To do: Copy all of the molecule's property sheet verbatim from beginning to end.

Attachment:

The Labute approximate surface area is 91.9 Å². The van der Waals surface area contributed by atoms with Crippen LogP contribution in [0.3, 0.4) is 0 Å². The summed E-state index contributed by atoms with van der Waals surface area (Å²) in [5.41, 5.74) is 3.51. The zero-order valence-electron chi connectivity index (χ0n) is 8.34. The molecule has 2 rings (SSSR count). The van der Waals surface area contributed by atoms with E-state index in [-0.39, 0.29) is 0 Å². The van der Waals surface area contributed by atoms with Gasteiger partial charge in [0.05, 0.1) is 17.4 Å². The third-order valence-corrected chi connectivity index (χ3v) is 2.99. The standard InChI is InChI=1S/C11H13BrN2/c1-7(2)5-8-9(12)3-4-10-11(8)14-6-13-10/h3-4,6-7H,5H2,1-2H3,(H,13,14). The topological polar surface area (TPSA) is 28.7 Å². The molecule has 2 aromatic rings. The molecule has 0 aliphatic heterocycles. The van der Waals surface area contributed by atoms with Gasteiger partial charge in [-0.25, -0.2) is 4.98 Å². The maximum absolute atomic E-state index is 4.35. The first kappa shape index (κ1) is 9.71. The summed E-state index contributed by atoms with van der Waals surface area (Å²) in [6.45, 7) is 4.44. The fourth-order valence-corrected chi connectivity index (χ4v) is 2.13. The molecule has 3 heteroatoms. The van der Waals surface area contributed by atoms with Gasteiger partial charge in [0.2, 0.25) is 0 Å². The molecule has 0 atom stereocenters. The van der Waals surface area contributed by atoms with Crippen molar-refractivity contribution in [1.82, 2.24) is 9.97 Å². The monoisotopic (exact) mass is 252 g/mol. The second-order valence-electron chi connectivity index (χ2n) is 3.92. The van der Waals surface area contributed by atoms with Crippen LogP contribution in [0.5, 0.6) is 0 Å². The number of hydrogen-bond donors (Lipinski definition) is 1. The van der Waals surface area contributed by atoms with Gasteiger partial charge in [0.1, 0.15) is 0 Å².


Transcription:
The Labute approximate surface area is 91.9 Å². The van der Waals surface area contributed by atoms with Crippen LogP contribution in [0.3, 0.4) is 0 Å². The summed E-state index contributed by atoms with van der Waals surface area (Å²) in [5.41, 5.74) is 3.51. The zero-order valence-electron chi connectivity index (χ0n) is 8.34. The molecule has 2 rings (SSSR count). The van der Waals surface area contributed by atoms with E-state index in [-0.39, 0.29) is 0 Å². The van der Waals surface area contributed by atoms with Gasteiger partial charge in [0.05, 0.1) is 17.4 Å². The third-order valence-corrected chi connectivity index (χ3v) is 2.99. The standard InChI is InChI=1S/C11H13BrN2/c1-7(2)5-8-9(12)3-4-10-11(8)14-6-13-10/h3-4,6-7H,5H2,1-2H3,(H,13,14). The topological polar surface area (TPSA) is 28.7 Å². The molecule has 2 aromatic rings. The molecule has 0 aliphatic heterocycles. The van der Waals surface area contributed by atoms with Gasteiger partial charge in [-0.25, -0.2) is 4.98 Å². The maximum absolute atomic E-state index is 4.35. The first kappa shape index (κ1) is 9.71. The summed E-state index contributed by atoms with van der Waals surface area (Å²) in [6.45, 7) is 4.44. The fourth-order valence-corrected chi connectivity index (χ4v) is 2.13. The molecule has 3 heteroatoms. The van der Waals surface area contributed by atoms with Gasteiger partial charge in [0.2, 0.25) is 0 Å². The molecule has 0 atom stereocenters. The van der Waals surface area contributed by atoms with Crippen molar-refractivity contribution in [1.82, 2.24) is 9.97 Å². The monoisotopic (exact) mass is 252 g/mol. The second-order valence-electron chi connectivity index (χ2n) is 3.92. The van der Waals surface area contributed by atoms with Crippen LogP contribution in [0.5, 0.6) is 0 Å². The number of hydrogen-bond donors (Lipinski definition) is 1. The van der Waals surface area contributed by atoms with Gasteiger partial charge in [0.1, 0.15) is 0 Å².